Barnaby Joyce: Joyce successfully made the transition from the Senate to the House of Representatives, winning the seat of New England. As former Shadow Minister for Regional Development and Leader of The Nationals in the Senate, Joyce strengthens his party’s leadership succession plans now that he sits in the Lower House. Indeed, Nationals’ Leader Warren Truss said the party’s election result was its best in decades, with the party picking up three seats in the Lower House and potentially an Upper House seat in Western Australia. This strengthens the negotiating position of the party and could result in fine-tuning of Coalition policies.
Wayne Swan: The former Treasurer epitomised the stronger than expected polling for the ALP, winning Lilley over the LNP’s second-time candidate, Rod McGarvie. Swan is expected to once again feature in the ALP front bench.
The Greens: Despite a 3.3 per cent swing against the Party nationally, the Greens look likely to increase their representation in the Senate with an extra seat in Victoria. Despite a tough fight in South Australia, it also looks likely that Senator Sarah Hanson-Young has retained her position.
Katter: Bob Katter hung on to his seat of Kennedy with his majority reduced from 18 per cent to 2 per cent. Nationally, Katter’s Australia Party polled only 0.99 per cent of the primary vote. His political fortunes are in reverse and the next federal election may well be the fight of Katter’s life.
Bill Glasson: An energetic local campaign was not enough to unseat Kevin Rudd, but won Bill Glasson a lot of popular support. Glasson won a greater share of the primary vote and enjoyed a two-party preferred swing of five per cent. Throughout the campaign, Rudd declined to commit to a full term as Member for Griffith if he lost Government and he is coming under pressure to retire in order to give the incoming Opposition Leader a clean slate. A by-election in Griffith would be a very interesting and closely-watched contest.
Peter Beattie: Parachuting into Forde at the expense of the pre-selected ALP candidate worked against the former Queensland Premier. Beattie not only failed to win the seat of Forde but suffered a 2.5 per cent swing to the LNP incumbent.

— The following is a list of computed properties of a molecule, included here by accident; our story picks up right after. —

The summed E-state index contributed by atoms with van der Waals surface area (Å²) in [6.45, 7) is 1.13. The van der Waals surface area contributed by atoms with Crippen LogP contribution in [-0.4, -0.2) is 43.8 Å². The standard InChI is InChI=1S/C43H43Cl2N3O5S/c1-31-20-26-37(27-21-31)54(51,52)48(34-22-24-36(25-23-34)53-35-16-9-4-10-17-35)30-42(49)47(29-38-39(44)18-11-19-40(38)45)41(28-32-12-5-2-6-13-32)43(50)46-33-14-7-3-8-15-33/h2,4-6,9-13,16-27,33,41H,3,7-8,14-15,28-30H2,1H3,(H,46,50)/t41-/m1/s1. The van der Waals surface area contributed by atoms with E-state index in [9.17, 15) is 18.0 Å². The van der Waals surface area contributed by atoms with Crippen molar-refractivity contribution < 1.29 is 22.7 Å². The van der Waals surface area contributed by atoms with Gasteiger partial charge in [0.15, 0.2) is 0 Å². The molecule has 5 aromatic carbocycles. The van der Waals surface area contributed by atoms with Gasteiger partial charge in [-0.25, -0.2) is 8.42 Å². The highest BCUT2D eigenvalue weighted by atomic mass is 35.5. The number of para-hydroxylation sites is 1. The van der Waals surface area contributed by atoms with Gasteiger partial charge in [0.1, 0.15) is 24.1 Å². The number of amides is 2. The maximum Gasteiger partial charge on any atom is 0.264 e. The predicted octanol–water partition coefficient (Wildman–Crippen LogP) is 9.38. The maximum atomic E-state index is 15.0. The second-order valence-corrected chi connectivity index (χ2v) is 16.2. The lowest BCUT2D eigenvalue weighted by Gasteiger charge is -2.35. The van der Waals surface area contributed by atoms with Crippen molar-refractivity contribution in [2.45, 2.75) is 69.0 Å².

Newly elected senators will take their seats in July 2014. This means the current makeup of the Upper House will be crucial to the passage of priority legislative changes to repeal the Carbon Tax and the Mining Resources Rent Tax.
Between the election and July 2014, the Senate will be made up of:
- 34 members of the Coalition
- 31 members of the ALP
- 11 cross-bench senators, including nine Greens senators.
In order to pass key legislation before July 2014, the Coalition will be forced to negotiate with Labor and the Greens to secure a majority of 39 senators in key votes. A substantial majority in the House of Representatives gives the Abbott Government a decisive mandate for change. The question remains whether the new Opposition Leader will honour that mandate and support Prime Minister Abbott’s legislative reforms.
While Tony Abbott committed to keep his Opposition front bench if the Coalition was elected, it appears likely there may be some changes when the Ministry is announced. A meeting of the Coalition parties is expected later this week with a formal announcement of Cabinet responsibilities early next week.
Mr Abbott has 32 people in his shadow ministry which is two more than is permitted under the Ministers of State Act. This may result in fewer junior ministers and more parliamentary secretaries.
There has been speculation during the election campaign that Foreign Affairs and Trade would be separated to create a more substantial Trade and Investment portfolio. Although the Trade portfolio has traditionally been held by a National Party member, it seems likely the new ‘super portfolio’ will be held by Shadow Finance Minister, Andrew Robb.
It is currently unclear whether Senator Arthur Sinodinos, Shadow Parliamentary Secretary and mooted Finance Minister, will hold his seat.
Mr Abbott has already indicated Indigenous Affairs will become part of the Department of Prime Minster and Cabinet, although the portfolio will also retain a dedicated minister.
Queensland is likely to be well-represented with four senior ministers in Prime Minister Abbott’s first Cabinet.
- Warren Truss: The Leader of the Nationals, Deputy Prime Minister and Member for Wide Bay is likely to retain the Infrastructure and Transport portfolio